In November of 2020 we installed our fences, refilled the gaping holes with soil, and replanted all of the camas bulbs, including some supplemental purchased bulbs of each of the three varieties. The native Camas and ‘Blue Heaven’ were successfully replanted with 40 bulbs. We were only able to order enough ‘Sacajawea’ bulbs to achieve a density of 30 bulbs per plot, though they will receive additional geophytes if any of the mystery bulbs turn out to be variegated. The mystery bulbs have yet to push their shoots through the soil, but I will include an update on their identities when I have them. 

Thank you to Tyler, Izzy, Max, and my fiancé Elliot for helping out in this laborious process. I absolutely would not have been able to safeguard the new camas plantings without your efforts and support in this process.

How do we know what flowers bees like?

Pollinator Syndromes

Pollinator syndromes are the characteristics or traits of a flower that appeal to a particular pollinator. These traits often help pollinators locate flowers and the resources (e.g. pollen or nectar) that the flowers have to offer.

Syndromes include bloom color, the presence of nectar guides, scents, nectar, pollen, and flower shapes. We can use these traits to predict what pollinators might be attracted to certain flowers or we can use these tools to guide us to pick the right plant for the right pollinator!

Bees, for example, are most attracted to flowers that have white, yellow, blue, or ultra-violet blooms.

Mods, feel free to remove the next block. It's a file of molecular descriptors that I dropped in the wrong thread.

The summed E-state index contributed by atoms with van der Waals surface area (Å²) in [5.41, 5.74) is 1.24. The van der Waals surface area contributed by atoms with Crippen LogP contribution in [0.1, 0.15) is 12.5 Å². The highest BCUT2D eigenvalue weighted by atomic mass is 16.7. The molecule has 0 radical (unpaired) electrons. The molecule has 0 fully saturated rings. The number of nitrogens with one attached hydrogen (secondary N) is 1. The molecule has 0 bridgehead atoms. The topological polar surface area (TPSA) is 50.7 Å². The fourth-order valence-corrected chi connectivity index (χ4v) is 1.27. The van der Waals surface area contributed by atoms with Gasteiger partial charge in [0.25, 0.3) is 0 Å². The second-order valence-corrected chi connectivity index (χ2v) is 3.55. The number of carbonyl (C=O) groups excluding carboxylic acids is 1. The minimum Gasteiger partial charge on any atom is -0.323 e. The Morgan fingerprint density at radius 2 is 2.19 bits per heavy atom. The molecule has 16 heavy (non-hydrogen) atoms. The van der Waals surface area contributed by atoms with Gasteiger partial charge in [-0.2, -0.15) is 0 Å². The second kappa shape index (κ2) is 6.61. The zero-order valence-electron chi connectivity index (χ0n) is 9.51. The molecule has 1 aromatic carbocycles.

Blue Flax (Linum lewissii)
Male long-horned bee on a white bindweed flower
Orange bumblebee (Bombus sp.) on a sunflower

Pollinator Syndromes for Bees & Butterflies

Table adapted from the North American Pollinator Protection Campaign

TraitBeesButterflies
ColorWhite, yellow, blue, UVRed, purple
Nectar GuidesPresentPresent
OdorFresh, mild, pleasantFaint but fresh
NectarUsually presentAmple, deeply hidden
PollenLimited; often sticky or scentedLimited
Flower ShapeShallow; with landing platform, tubularNarrow tube with long spur; wide landing pad

What are nectar guides?

Nectar guides are visual cues, such as patterns or darker colors in the center of a flower, that lead pollinators to nectar or pollen. These cues are beneficial to plants and their pollinators because they can reduce flower handling time, which allows bees to visit more flowers and transfer more pollen in a shorter amount of time.

Northern Blue Flag Iris (Iris versicolor).

The petals (yellow arrow) and sepals (red arrow) both have dark purple nectar guides. The yellow portion of the sepals may also be a nectar guide!

Image courtesy of Mike LeValley and the Isabella Conservation District Environmental Education Program